Palestinian Refugees Facing Ambivalent Fate in Greece

Palestinian Refugees Facing Ambivalent Fate in Greece

The overcrowded Vial refugee camp on Chios island hosts around 5,000 migrants. Photo: Louisa Gouliamaki/AFP via Getty Images

Palestinian refugees and other migrants have been subjected to a dire humanitarian situation in migrant camps and other substandard facilities set up in Greece, most of them vastly overcrowded, unhygienic and violence-prone.

Human rights sources say that over recent months, Greece’s refugee camps have been running at four or five times their capacities, with tens of thousands of migrants crammed into poorly-equipped tents.

Recently, the Greek Council for Refugees (GCR) and Oxfam have warned that the new Greek asylum system is designed to deport people rather than offer them safety and protection.

According to GCR and Oxfam, this means that people who have fled violence and persecution have little chance of a fair asylum procedure, and even families with children are regularly detained in inhumane conditions.

In the report ‘Diminished, Derogated, Denied’, published on July 1, the organisations showed how the reformed Greek asylum law, which entered into force on 1 January 2020 and was later amended in May, exposed people to abuse and exploitation.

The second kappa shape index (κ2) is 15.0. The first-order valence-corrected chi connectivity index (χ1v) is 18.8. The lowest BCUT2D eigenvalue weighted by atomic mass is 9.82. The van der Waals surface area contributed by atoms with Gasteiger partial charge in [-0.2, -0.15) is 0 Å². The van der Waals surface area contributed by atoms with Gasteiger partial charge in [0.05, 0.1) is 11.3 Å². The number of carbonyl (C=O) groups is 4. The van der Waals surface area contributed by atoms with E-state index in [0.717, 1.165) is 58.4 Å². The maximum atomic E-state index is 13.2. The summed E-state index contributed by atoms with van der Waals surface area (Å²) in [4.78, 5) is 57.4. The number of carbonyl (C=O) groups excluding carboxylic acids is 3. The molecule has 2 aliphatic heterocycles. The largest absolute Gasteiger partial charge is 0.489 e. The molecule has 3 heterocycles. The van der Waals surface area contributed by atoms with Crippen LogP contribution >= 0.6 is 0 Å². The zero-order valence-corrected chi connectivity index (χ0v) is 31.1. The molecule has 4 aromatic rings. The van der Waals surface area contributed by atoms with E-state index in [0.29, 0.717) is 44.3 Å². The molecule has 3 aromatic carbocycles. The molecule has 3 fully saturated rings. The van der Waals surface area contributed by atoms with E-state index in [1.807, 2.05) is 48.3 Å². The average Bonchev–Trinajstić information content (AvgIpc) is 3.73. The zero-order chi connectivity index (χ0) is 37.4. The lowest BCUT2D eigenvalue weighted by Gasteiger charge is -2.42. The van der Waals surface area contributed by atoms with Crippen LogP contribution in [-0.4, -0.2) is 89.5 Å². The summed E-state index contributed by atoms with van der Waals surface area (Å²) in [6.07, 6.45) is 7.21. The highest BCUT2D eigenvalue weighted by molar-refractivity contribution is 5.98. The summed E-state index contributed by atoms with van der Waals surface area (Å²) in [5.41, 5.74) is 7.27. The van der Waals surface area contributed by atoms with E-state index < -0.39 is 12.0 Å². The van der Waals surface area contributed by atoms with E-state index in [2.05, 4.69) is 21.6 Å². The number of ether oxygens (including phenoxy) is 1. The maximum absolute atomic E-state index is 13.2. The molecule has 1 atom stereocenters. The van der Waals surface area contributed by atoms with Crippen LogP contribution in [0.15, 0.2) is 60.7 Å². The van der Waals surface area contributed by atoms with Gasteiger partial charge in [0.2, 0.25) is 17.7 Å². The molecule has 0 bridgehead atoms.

The situation is further aggravated by the inhumane living conditions in Greece’s refugee camps where people are now at risk of a devastating health crisis should COVID-19 reach the camps.

The organisations’ analysis found that many particularly vulnerable people – such as children, pregnant women and people with disabilities – have been detained upon arrival on the ‘hotspot’ islands, without sufficient access to necessary care or protection. The asylum system also makes it extremely difficult for people seeking asylum to properly present their reasons for fleeing their home countries, like conflict or persecution, to the Greek asylum service.

Testimonies gathered by the Greek Council for Refugees expose these harrowing living conditions in those camps

The organisations said that reformed law effectively bars many people who do not have legal support from appealing an asylum rejection. Deadlines have been shortened drastically and, in many cases, expire before people are informed of the decision. People seeking asylum are only able to submit an actual appeal through a lawyer – but in Lesbos, there is only one state-sponsored lawyer.

Over the past months, during the COVID-19 lockdown, there has been a worrying increase in cases of sexual harassments and reports of rape, and of domestic violence in Greek camps.

Thousands of Palestinian refugees have risked their lives onboard the “death boats” to Greece, among other European destinations, fleeing conflict, homelessness, and economic hardship.

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